The simplest method is to sauté your veggies and cook them until the liquids have been reduced as much as possible. When preparing spinach or other greens, use an old tea towel or a potato ricer to squeeze out the extra water. This approach WILL stain fabric, so be cautious!

Preventing Watery Cheese

When it comes to wetting down a lasagna, cheese is one of the least probable offenders, yet it still occurs.

If you feel cheese is to blame for your watery lasagna, select a dry, well-aged cheese and avoid the cheaper kind wherever feasible. Whenever possible, use full-fat cheese and press out as much moisture as possible before adding it to your lasagna.

A little shredded parmesan or grana padano sprinkled on top of your lasagna will also help absorb moisture and add flavor!

If your lasagna’s cheese is still too wet, beat some eggs into cream cheese and use this to fill and top your lasagna instead.

Additional Tips And Tricks for the Perfect Lasagna!

The Panko Process

If you want to thicken your lasagna even more, add a quarter cup of panko to your sauce before beginning to construct.

Panko is a Japanese breadcrumb substitute. It is generally used to coat deep-fried meals, but it also works well to thicken sauces (in little quantities)!

Soak Up Your Sauce!

To soak up any excess liquids, use uncooked pasta sheets in your lasagna! This is a good approach to utilize as long as you have enough sauce to cook your lasagna. If you go this approach, bake the lasagna for a little longer at a lower temperature.

Cover your lasagna with foil for a little more than half of the baking time. Following that, remove the foil and continue baking. To keep your lasagna from boiling and souping out, poke small holes in the foil.

It’s also worth noting that this approach will likely result in a more al dente lasagna, so keep that in mind before you start. If you’re concerned about the top layer of pasta not being cooked sufficiently, just pre-boil those noodle sheets before assembling your lasagna.

Watery Lasagna – Is It Fixable?

A soupy lasagna may be fixable to some degree, but there are so many factors that it might be difficult to determine for sure. In any event, I hope that reading this post has given you the information you need to prepare a flawless creamy lasagna the next time! Or, of course, a workable repair.


How do you fix watery lasagne?

Our best advise is to use a colander to drain and rinse the cooked noodles. Next, gently dry each noodle by placing it on parchment or waxed paper, wiping it with a paper towel, and allowing it to air dry until most of the water has evaporated.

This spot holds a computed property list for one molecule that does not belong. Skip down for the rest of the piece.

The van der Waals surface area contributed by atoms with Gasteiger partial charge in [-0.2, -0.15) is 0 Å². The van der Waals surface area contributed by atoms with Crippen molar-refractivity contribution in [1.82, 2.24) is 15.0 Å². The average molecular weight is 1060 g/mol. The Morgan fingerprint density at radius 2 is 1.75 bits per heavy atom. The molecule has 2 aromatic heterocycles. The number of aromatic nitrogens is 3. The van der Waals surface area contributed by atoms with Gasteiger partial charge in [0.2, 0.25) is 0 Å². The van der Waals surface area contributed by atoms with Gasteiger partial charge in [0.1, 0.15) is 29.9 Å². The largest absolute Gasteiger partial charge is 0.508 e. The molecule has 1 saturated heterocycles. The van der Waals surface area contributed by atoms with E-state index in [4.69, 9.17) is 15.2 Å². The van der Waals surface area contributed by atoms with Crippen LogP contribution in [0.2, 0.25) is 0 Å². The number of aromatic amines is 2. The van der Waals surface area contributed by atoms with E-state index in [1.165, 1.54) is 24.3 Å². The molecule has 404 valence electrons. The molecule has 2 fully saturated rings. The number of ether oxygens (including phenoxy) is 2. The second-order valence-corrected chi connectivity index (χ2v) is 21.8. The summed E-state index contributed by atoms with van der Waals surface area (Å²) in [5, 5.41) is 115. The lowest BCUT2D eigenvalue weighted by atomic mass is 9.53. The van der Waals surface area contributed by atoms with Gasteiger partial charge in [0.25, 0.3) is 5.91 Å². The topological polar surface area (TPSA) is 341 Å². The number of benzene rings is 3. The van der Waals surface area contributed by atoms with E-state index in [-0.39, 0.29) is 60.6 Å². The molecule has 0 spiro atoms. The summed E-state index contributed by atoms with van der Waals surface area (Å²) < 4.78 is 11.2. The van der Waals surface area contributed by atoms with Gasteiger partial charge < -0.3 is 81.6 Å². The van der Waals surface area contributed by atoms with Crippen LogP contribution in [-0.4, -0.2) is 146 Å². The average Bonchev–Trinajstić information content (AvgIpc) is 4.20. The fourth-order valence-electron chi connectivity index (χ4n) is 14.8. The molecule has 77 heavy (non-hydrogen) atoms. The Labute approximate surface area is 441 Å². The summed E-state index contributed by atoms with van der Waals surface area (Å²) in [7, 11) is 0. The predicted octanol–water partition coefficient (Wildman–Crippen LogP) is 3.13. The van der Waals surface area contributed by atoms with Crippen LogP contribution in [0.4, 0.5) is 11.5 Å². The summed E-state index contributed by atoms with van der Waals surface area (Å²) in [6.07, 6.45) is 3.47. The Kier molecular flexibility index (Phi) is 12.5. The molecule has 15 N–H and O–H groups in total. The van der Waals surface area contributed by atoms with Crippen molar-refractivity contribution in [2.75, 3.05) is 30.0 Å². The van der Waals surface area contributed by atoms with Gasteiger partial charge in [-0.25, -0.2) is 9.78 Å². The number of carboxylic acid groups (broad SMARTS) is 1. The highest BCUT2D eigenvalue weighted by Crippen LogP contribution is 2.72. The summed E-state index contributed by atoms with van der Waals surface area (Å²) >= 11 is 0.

How do I make my lasagna more solid?

Just partially cook the noodles to allow them to absorb some of the extra water when baking.
Make use of less sauce.
Reduce the sauce first or add tomato paste to thicken it.
Let the lasagna to rest for at least 30 minutes.
Pre-cook and press spinach, mushrooms, or eggplant to minimize the water content.
More to come…

Can you put too much sauce in lasagna?

The most common cause of soupy lasagna is simply too much sauce. There is such a thing as having too much of a good thing, and this is one of them. To prevent baked lasagna drowning in sauce, use just enough sauce to coat each layer but not too much. Another cause of watery lasagna is wet ingredients.

Should lasagna sauce be thick or runny?

Before using, make sure the white sauce is thick enough; if it’s too runny, it will soak through the layers.

How can I thicken my lasagna?

Thickeners based on flour

A common rule of thumb is to use 2 tablespoons flour for every cup of liquid. Begin by adding a little amount, then heat, stirring, for a few minutes to enable the sauce to thicken and cook out the raw flour flavor; if the results are disappointing, add more.

What can I use to thicken lasagna sauce?

In a small dish, combine 14 cup water and cornstarch. Mix together the first two ingredients until the cornstarch is dissolved. Incorporate the cornstarch slurry into the spaghetti sauce (be sure the pasta sauce is warm). Bring the spaghetti sauce to a low boil; it should thicken fast.

Should I bake lasagna covered or uncovered?

If you leave your lasagna in the oven uncovered, it will dry out. During a part of the baking period, use a foil-topped tray to fight back. Remove the cover from the lasagna halfway through baking to allow the top to brown. If the top is still pale after it’s completely cooked, put on the broiler to help things along.

How many layers should lasagna have?

Most lasagna recipes demand for at least three layers, which seems to be the worldwide norm. Anything less, according to Bon Appétit, does not qualify as a proper lasagna.

How long is lasagna supposed to cook for?

If you’re using no-boil noodles, bake the lasagna at 350°F for 45-60 minutes. If your noodles are already cooked, shorten the time to 30-45 minutes. The baking time may vary depending on how thick your lasagna is and how many layers you use.

What do I do if I added too much water to my sauce?

Is there too much liquid? Remove it with science! Bring the mixture to a boil or a simmer and let the extra liquid to evaporate until the required consistency is obtained.